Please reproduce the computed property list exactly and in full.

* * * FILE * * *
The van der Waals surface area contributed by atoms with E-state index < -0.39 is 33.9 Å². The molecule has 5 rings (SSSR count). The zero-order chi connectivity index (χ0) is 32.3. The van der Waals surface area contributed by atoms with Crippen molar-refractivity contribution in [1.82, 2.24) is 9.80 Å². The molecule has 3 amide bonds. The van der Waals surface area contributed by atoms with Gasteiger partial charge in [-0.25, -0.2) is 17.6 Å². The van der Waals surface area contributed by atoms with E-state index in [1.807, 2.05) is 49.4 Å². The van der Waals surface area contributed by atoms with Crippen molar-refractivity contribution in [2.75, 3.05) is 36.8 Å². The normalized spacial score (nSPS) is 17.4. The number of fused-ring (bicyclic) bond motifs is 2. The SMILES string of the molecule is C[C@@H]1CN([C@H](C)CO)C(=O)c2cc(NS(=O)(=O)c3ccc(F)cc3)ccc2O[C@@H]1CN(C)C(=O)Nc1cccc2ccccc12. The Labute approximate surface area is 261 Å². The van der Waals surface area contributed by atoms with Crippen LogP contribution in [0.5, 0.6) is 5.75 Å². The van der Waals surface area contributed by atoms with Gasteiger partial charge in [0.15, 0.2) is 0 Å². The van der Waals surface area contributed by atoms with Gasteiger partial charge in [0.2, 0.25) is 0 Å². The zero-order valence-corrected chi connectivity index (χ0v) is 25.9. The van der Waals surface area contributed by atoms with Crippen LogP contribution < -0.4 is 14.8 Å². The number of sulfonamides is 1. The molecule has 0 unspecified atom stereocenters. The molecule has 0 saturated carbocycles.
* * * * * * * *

The van der Waals surface area contributed by atoms with E-state index < -0.39 is 33.9 Å². The molecule has 5 rings (SSSR count). The zero-order chi connectivity index (χ0) is 32.3. The van der Waals surface area contributed by atoms with Crippen molar-refractivity contribution in [1.82, 2.24) is 9.80 Å². The molecule has 3 amide bonds. The van der Waals surface area contributed by atoms with Gasteiger partial charge in [-0.25, -0.2) is 17.6 Å². The van der Waals surface area contributed by atoms with E-state index in [1.807, 2.05) is 49.4 Å². The van der Waals surface area contributed by atoms with Crippen molar-refractivity contribution in [2.75, 3.05) is 36.8 Å². The normalized spacial score (nSPS) is 17.4. The number of fused-ring (bicyclic) bond motifs is 2. The SMILES string of the molecule is C[C@@H]1CN([C@H](C)CO)C(=O)c2cc(NS(=O)(=O)c3ccc(F)cc3)ccc2O[C@@H]1CN(C)C(=O)Nc1cccc2ccccc12. The Labute approximate surface area is 261 Å². The van der Waals surface area contributed by atoms with Crippen LogP contribution in [0.5, 0.6) is 5.75 Å². The van der Waals surface area contributed by atoms with Gasteiger partial charge in [0.15, 0.2) is 0 Å². The van der Waals surface area contributed by atoms with Gasteiger partial charge in [0.2, 0.25) is 0 Å². The zero-order valence-corrected chi connectivity index (χ0v) is 25.9. The van der Waals surface area contributed by atoms with Crippen LogP contribution < -0.4 is 14.8 Å². The number of sulfonamides is 1. The molecule has 0 unspecified atom stereocenters. The molecule has 0 saturated carbocycles.